But is NCL implicitly responding to the situation by tweaking their "about us" language -- a few sentences of company information included at the end of every NCL press release?
The change was made quietly, according to trade publication Travelpulse. What used to read "NCL is building two new Third Generation Freestyle Cruising (F3) ships for delivery in 2010" has become "NCL is building a new third generation Freestyle Cruising project known as F3, for delivery in 2010." (As earlier reported, Aker has stated that the current dispute only involves the first of two scheduled F3's, which fits with the new wording. The second F3 is scheduled to launch in summer 2010.) You can see the change by comparing a recent press release dated September 30 with a previous release by the company on August 20.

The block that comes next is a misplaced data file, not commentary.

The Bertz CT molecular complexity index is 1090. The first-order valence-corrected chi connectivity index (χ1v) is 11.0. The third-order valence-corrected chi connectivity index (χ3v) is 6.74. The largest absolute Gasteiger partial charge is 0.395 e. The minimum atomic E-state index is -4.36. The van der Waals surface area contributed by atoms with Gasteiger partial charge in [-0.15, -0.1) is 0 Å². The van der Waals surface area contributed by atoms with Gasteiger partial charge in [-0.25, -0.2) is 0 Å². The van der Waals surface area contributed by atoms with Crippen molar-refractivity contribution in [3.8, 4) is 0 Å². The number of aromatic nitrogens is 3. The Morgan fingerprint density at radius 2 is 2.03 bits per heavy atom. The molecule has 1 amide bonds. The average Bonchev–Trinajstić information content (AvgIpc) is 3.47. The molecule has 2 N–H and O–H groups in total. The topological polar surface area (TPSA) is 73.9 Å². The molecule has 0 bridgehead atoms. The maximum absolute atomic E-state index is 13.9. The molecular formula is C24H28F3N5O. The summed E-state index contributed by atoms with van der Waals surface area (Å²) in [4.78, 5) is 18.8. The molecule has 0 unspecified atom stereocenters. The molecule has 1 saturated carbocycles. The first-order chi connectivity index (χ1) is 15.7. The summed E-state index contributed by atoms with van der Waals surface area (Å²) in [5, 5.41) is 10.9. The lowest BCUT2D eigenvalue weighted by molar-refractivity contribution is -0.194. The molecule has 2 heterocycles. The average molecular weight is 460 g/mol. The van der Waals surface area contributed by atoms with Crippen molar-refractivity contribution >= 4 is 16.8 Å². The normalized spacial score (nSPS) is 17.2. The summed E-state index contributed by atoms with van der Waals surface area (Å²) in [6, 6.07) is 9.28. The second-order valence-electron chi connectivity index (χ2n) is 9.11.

Moreover, NCL has removed the link to the special F3 micro-site from their Web site. The site itself, however, was still live at press time. NCL declined to comment on the changes and what they indicate regarding the fate of the first F3 ship.
In other NCL-related news, the sale of Norwegian Dream by NCL's parent company Star Cruises to Greek-based Louis Cruise Lines has fallen through. Seatrade, an industry publication, reported that Louis cited "technical issues" with the ship as a reason for the collapse of the $218 million deal. So what does this mean for the future of Norwegian Dream? According to Seatrade, "Star Cruises has instructed brokers to put Norwegian Dream back on the market."
A spokesperson for NCL told Cruise Critic that Dream's last sailing as part of the NCL fleet is still scheduled for October 26.
Stay tuned for more information.
--by Dan Askin, Assistant Editor